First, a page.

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Interregional partnership for promoting trade as an engine of growth through knowledge management and taking advantage of information and communication technology


The International Forum on Trade Facilitation, held in Geneva, the 29-30 May 2002, and organized by the United Nations Economic Commission for Europe with collaboration of the other Regional Commissions recommended that Governments should consider integrated and targeted sub-regional, regional and international approaches to broadening the scope and enhancing the benefits and cohesion of customs, trade and transport facilitation projects. In this context, the United Nations agencies including the Regional Commissions should play a strong role in supporting and developing technical cooperation initiatives for the implementation of trade facilitation measures and instruments, in cooperation with other relevant international organisations. It also recommended that the regional commissions develop, in collaboration with relevant UN agencies, a common project on capacity building for trade facilitation that would address a set of components of an incremental approach, making the best use of the existing infrastructure.

The components would be trade facilitation policy and implementation issues; technical assistance to 1.business; and support to countries, sub-regions and regions formulating negotiating objectives and strategies on trade facilitation.
As a response to these recommendations, representatives of Regional Commissions (ECLAC, ECA, ECE, ESCWA and ESCAP) agreed to prepare this joint project, which supports the MDGs as well as the goals defined by DESA for the 4th tranche while building on the specific advantages of each regional commission and benefiting from the great heterogeneity of development situations present in the various regions. This joint project should be seen as complementing the UNCTAD and WTO technical cooperation for capacity building, growth and integration programme, in the Doha development agenda.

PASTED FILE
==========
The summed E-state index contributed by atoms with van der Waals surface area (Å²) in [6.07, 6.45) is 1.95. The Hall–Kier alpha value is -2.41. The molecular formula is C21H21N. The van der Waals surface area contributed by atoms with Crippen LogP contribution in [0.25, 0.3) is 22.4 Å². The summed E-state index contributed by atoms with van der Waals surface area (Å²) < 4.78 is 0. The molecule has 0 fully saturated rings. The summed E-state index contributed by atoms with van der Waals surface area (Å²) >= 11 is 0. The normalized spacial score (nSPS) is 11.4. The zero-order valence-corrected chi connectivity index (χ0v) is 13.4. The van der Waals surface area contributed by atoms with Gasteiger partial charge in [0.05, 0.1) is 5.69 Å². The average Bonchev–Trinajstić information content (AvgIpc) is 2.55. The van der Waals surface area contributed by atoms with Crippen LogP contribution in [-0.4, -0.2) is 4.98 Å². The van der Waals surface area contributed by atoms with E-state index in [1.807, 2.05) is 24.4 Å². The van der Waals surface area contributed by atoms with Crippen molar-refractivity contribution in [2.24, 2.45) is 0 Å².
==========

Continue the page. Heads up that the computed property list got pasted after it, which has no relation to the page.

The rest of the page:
Strengthen both the international competitiveness as well as the negotiating capacity of developing countries by sharing knowledge on problems and best practices in the various countries and regions on trade promotion and diversification; a greater participation of small and medium-sized enterprises in the global supply networks, designing and implementing trade facilitation policies at the national and regional levels and a greater use of knowledge management and information and communications technologies in supply chain management (millennium development goal 8, target 12 (A/56/326, annex)).

Expected accomplishments:

  • Trade facilitation, promotion and diversification concepts and practices incorporated into national and regional trade policy as well as in development plans
  • Strategies implemented to integrate small and medium-sized enterprises in international supply chains trade, thereby promoting linkages between the foreign sector and the rest of the economy
  • Strategies implemented for advancing national priorities in trade policy formulation and international trade negotiations
  • Regional strategies implemented to increase regional trade, in the context of open regionalism, through rationalization of cross-border procedures and the creation of regional chains of competitive suppliers

Implementation status:

The project has gone a long way in promoting the understanding and implementation of trade facilitation instruments and supporting the WTO negotiators in their deliberations on the topic. The activities have greatly helped to spread the knowledge and technical expertise of trade facilitation amongst the Regional Economic Commissions. In the Asia and Pacific region government officials now show increased understanding on Doha Round negotiations, WTO negotiations on trade facilitation, current trade facilitation situations and trade facilitation tools and measures, and priorities for trade facilitation capacity building and technical assistance. As result of a conference which formed part of the project several recommendations to ensure effective trade facilitation reforms of member countries of the Economic and Social Commission for Asia and the Pacific (ESCAP) were made.A workshop administered by the Economic and Social Commission for Western Asia received very positive feedback. Participants from this region expressed the need to carry out similar workshops on trade facilitation targeting the SMEs. Regarding the Western Asia as well as Latin American and Caribbean region one of the obstacles to dissemination of ICT and trade facilitation instruments has been the lack of literature in Arabic and Spanish respectively. To improve the situation the project is providing literature and electronic tools in the regions’ languages.

More information can be found:



Trade toolkit